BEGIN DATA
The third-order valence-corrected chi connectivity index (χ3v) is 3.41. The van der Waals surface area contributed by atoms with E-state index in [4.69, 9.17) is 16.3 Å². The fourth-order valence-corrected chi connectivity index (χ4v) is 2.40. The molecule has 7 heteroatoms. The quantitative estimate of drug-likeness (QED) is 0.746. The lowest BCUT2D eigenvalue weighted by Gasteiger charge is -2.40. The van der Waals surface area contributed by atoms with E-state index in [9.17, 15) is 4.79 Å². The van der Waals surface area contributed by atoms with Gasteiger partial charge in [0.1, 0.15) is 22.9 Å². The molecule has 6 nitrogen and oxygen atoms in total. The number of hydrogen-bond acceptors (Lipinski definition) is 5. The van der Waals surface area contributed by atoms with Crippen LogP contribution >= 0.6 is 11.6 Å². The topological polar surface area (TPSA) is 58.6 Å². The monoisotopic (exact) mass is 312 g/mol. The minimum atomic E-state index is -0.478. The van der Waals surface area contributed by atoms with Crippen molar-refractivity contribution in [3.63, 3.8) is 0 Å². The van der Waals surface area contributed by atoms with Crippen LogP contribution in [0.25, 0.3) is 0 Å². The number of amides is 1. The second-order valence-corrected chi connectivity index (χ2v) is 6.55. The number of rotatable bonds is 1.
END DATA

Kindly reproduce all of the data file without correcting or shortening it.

The third-order valence-corrected chi connectivity index (χ3v) is 3.41. The van der Waals surface area contributed by atoms with E-state index in [4.69, 9.17) is 16.3 Å². The fourth-order valence-corrected chi connectivity index (χ4v) is 2.40. The molecule has 7 heteroatoms. The quantitative estimate of drug-likeness (QED) is 0.746. The lowest BCUT2D eigenvalue weighted by Gasteiger charge is -2.40. The van der Waals surface area contributed by atoms with E-state index in [9.17, 15) is 4.79 Å². The van der Waals surface area contributed by atoms with Gasteiger partial charge in [0.1, 0.15) is 22.9 Å². The molecule has 6 nitrogen and oxygen atoms in total. The number of hydrogen-bond acceptors (Lipinski definition) is 5. The van der Waals surface area contributed by atoms with Crippen LogP contribution >= 0.6 is 11.6 Å². The topological polar surface area (TPSA) is 58.6 Å². The monoisotopic (exact) mass is 312 g/mol. The minimum atomic E-state index is -0.478. The van der Waals surface area contributed by atoms with Crippen molar-refractivity contribution in [3.63, 3.8) is 0 Å². The van der Waals surface area contributed by atoms with Crippen LogP contribution in [0.25, 0.3) is 0 Å². The number of amides is 1. The second-order valence-corrected chi connectivity index (χ2v) is 6.55. The number of rotatable bonds is 1.